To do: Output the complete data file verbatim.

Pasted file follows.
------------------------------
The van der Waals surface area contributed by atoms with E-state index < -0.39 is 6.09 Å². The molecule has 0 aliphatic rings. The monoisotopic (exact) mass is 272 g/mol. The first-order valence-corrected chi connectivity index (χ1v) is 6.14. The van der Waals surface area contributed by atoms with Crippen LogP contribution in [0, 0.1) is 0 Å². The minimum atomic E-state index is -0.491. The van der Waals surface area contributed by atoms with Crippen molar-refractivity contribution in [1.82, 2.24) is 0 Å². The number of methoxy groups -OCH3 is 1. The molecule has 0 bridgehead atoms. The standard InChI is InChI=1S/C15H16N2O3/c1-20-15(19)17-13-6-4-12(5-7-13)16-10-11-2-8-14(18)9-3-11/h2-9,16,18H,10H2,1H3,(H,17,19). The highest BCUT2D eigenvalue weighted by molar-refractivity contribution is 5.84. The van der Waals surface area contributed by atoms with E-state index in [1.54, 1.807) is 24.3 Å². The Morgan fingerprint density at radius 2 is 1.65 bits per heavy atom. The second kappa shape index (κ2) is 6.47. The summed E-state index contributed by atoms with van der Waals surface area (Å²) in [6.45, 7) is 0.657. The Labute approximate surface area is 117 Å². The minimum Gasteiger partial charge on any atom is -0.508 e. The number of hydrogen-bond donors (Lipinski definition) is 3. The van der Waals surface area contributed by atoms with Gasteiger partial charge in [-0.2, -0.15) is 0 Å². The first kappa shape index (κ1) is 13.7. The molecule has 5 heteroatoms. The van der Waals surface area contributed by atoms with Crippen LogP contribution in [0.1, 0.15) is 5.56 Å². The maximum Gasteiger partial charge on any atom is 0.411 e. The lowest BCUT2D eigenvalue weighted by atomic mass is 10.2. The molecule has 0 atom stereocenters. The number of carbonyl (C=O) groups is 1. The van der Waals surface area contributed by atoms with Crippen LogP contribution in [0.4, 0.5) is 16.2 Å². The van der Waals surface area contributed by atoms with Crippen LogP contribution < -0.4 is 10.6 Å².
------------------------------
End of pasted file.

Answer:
The van der Waals surface area contributed by atoms with E-state index < -0.39 is 6.09 Å². The molecule has 0 aliphatic rings. The monoisotopic (exact) mass is 272 g/mol. The first-order valence-corrected chi connectivity index (χ1v) is 6.14. The van der Waals surface area contributed by atoms with Crippen LogP contribution in [0, 0.1) is 0 Å². The minimum atomic E-state index is -0.491. The van der Waals surface area contributed by atoms with Crippen molar-refractivity contribution in [1.82, 2.24) is 0 Å². The number of methoxy groups -OCH3 is 1. The molecule has 0 bridgehead atoms. The standard InChI is InChI=1S/C15H16N2O3/c1-20-15(19)17-13-6-4-12(5-7-13)16-10-11-2-8-14(18)9-3-11/h2-9,16,18H,10H2,1H3,(H,17,19). The highest BCUT2D eigenvalue weighted by molar-refractivity contribution is 5.84. The van der Waals surface area contributed by atoms with E-state index in [1.54, 1.807) is 24.3 Å². The Morgan fingerprint density at radius 2 is 1.65 bits per heavy atom. The second kappa shape index (κ2) is 6.47. The summed E-state index contributed by atoms with van der Waals surface area (Å²) in [6.45, 7) is 0.657. The Labute approximate surface area is 117 Å². The minimum Gasteiger partial charge on any atom is -0.508 e. The number of hydrogen-bond donors (Lipinski definition) is 3. The van der Waals surface area contributed by atoms with Gasteiger partial charge in [-0.2, -0.15) is 0 Å². The first kappa shape index (κ1) is 13.7. The molecule has 5 heteroatoms. The van der Waals surface area contributed by atoms with Crippen LogP contribution in [0.1, 0.15) is 5.56 Å². The maximum Gasteiger partial charge on any atom is 0.411 e. The lowest BCUT2D eigenvalue weighted by atomic mass is 10.2. The molecule has 0 atom stereocenters. The number of carbonyl (C=O) groups is 1. The van der Waals surface area contributed by atoms with Crippen LogP contribution in [0.4, 0.5) is 16.2 Å². The van der Waals surface area contributed by atoms with Crippen LogP contribution < -0.4 is 10.6 Å².